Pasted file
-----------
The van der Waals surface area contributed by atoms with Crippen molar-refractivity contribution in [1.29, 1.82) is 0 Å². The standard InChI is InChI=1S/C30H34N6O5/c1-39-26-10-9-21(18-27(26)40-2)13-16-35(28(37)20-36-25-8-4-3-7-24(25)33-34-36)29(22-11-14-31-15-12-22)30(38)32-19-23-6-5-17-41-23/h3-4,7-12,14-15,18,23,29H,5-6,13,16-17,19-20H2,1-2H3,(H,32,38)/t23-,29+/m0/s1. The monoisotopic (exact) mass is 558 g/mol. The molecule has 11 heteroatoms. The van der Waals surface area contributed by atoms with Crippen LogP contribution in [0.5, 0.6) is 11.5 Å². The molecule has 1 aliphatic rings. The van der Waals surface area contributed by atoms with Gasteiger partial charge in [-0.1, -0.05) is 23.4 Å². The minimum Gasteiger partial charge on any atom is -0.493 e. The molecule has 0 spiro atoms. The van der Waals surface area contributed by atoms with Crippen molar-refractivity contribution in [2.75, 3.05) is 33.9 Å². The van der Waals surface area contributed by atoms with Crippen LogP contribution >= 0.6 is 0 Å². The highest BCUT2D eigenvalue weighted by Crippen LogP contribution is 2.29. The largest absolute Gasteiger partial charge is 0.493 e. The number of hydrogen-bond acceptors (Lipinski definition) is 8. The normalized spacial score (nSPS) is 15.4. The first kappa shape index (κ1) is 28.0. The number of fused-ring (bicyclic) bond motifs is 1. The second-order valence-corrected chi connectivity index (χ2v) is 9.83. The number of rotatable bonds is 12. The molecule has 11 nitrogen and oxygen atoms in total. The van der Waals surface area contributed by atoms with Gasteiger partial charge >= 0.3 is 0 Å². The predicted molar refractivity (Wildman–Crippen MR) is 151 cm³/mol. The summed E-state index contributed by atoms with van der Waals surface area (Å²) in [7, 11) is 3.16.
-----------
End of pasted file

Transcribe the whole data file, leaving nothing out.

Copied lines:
The van der Waals surface area contributed by atoms with Crippen molar-refractivity contribution in [1.29, 1.82) is 0 Å². The standard InChI is InChI=1S/C30H34N6O5/c1-39-26-10-9-21(18-27(26)40-2)13-16-35(28(37)20-36-25-8-4-3-7-24(25)33-34-36)29(22-11-14-31-15-12-22)30(38)32-19-23-6-5-17-41-23/h3-4,7-12,14-15,18,23,29H,5-6,13,16-17,19-20H2,1-2H3,(H,32,38)/t23-,29+/m0/s1. The monoisotopic (exact) mass is 558 g/mol. The molecule has 11 heteroatoms. The van der Waals surface area contributed by atoms with Crippen LogP contribution in [0.5, 0.6) is 11.5 Å². The molecule has 1 aliphatic rings. The van der Waals surface area contributed by atoms with Gasteiger partial charge in [-0.1, -0.05) is 23.4 Å². The minimum Gasteiger partial charge on any atom is -0.493 e. The molecule has 0 spiro atoms. The van der Waals surface area contributed by atoms with Crippen molar-refractivity contribution in [2.75, 3.05) is 33.9 Å². The van der Waals surface area contributed by atoms with Crippen LogP contribution >= 0.6 is 0 Å². The highest BCUT2D eigenvalue weighted by Crippen LogP contribution is 2.29. The largest absolute Gasteiger partial charge is 0.493 e. The number of hydrogen-bond acceptors (Lipinski definition) is 8. The normalized spacial score (nSPS) is 15.4. The first kappa shape index (κ1) is 28.0. The number of fused-ring (bicyclic) bond motifs is 1. The second-order valence-corrected chi connectivity index (χ2v) is 9.83. The number of rotatable bonds is 12. The molecule has 11 nitrogen and oxygen atoms in total. The van der Waals surface area contributed by atoms with Gasteiger partial charge >= 0.3 is 0 Å². The predicted molar refractivity (Wildman–Crippen MR) is 151 cm³/mol. The summed E-state index contributed by atoms with van der Waals surface area (Å²) in [7, 11) is 3.16.